Did I miss any hidden gems? Let us know in the comments!

Disclaimers: This post is not sponsored and does not contain affiliate links.

Chanel Boy

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Gabrielle Chanel considered Arthur ‘Boy’ Capel as more than her soul mate; he was her double and her alter-ego. Inspired by their love, BOY CHANEL is a vibrant, perfectly balanced scent that challenges tradition and transcends gender.
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Dear Parfums Chanel,

Hi guys! Me again!

Boy is very good. In general, Chanel fragrances are very good. I will continue to buy them, because that money goes right to the Wertheimer family. But I beg you to stop this romanticized, obsessive fetishization of your literal Nazi founder. Your continued insistence on waxing poetic about Gabrielle “Documented Nazi Spy” Chanel and the minutiae of her not-nearly-miserable-enough life makes me so, so twitchy.

Boy is the latest in a long line of fragrances paying swooning tribute to Chanel’s “soul mates”, her “confidantes”, her favorite color, even her goddamn home decor. THE WELL IS DRY, CHANEL. IT WASN’T EVEN A GOOD WELL TO BEGIN WITH. You cannot make me care about Coco, Chanel. You cannot make me care about her lacquered screens or her “soul mates” or her goddamn prom date. I promise that there is more exciting perfume name source material than the woman who reported directly to motherfucking Heinrich Himmler¹.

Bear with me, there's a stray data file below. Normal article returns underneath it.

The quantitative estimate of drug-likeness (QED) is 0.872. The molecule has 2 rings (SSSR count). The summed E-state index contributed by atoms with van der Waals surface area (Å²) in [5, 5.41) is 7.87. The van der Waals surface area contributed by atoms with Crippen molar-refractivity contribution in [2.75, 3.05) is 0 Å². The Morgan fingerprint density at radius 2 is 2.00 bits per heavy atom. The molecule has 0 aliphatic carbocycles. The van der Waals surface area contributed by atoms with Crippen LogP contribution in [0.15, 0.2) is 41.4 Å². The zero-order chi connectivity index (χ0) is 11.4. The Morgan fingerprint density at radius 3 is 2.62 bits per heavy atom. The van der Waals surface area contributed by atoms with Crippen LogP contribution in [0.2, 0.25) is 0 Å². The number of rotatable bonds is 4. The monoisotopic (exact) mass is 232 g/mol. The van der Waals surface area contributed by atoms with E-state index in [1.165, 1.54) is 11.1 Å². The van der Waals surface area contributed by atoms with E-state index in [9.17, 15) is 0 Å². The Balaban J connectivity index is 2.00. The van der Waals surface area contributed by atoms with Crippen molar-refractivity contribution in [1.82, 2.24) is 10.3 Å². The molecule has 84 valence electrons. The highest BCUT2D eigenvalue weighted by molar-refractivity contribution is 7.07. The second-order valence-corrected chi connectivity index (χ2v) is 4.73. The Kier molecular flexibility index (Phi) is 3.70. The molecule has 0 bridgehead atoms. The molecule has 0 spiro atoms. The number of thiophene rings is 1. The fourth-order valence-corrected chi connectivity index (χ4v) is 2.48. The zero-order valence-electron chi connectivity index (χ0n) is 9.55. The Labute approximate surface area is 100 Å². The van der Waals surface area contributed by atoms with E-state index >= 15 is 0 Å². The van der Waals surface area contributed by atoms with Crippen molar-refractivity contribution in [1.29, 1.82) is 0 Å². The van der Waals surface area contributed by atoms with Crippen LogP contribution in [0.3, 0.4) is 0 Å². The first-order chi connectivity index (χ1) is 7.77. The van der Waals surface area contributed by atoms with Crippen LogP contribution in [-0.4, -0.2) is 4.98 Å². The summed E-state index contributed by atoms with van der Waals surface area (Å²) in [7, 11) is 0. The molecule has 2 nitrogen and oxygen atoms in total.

If you’re having trouble thinking of names that aren’t inspired by the petty, small woman who took advantage of Nazi laws forbidding Jewish ownership of property to petition for the seizure of Parfums Chanel from its legal Jewish owners², may I offer a suggestion? Your current head designer, Karl Lagerfeld, is the owner of the cutest cat in the world. Choupette Lagerfeld is a veritable fount of potential perfume names! How about Francoise or Marjorie, Choupette’s full-time maids? What about all of the models who’ve had photoshoots with Choupette? Gisele! Kendall! Laetitia! Linda! Name one after her favorite iPad app!

Choupette must love Pokemon Go so hard.
Choupette must love Pokemon Go so hard.

And then you put Choupette in the ads, okay? It’ll go more viral than Brad Pitt, promise.

Cats in perfume ads. Inevitable.
Cats in perfume ads. Inevitable.

Don’t worry about my consulting fee; not having to write one of these posts every time you release a fragrance dedicated to good old Gabby is payment enough.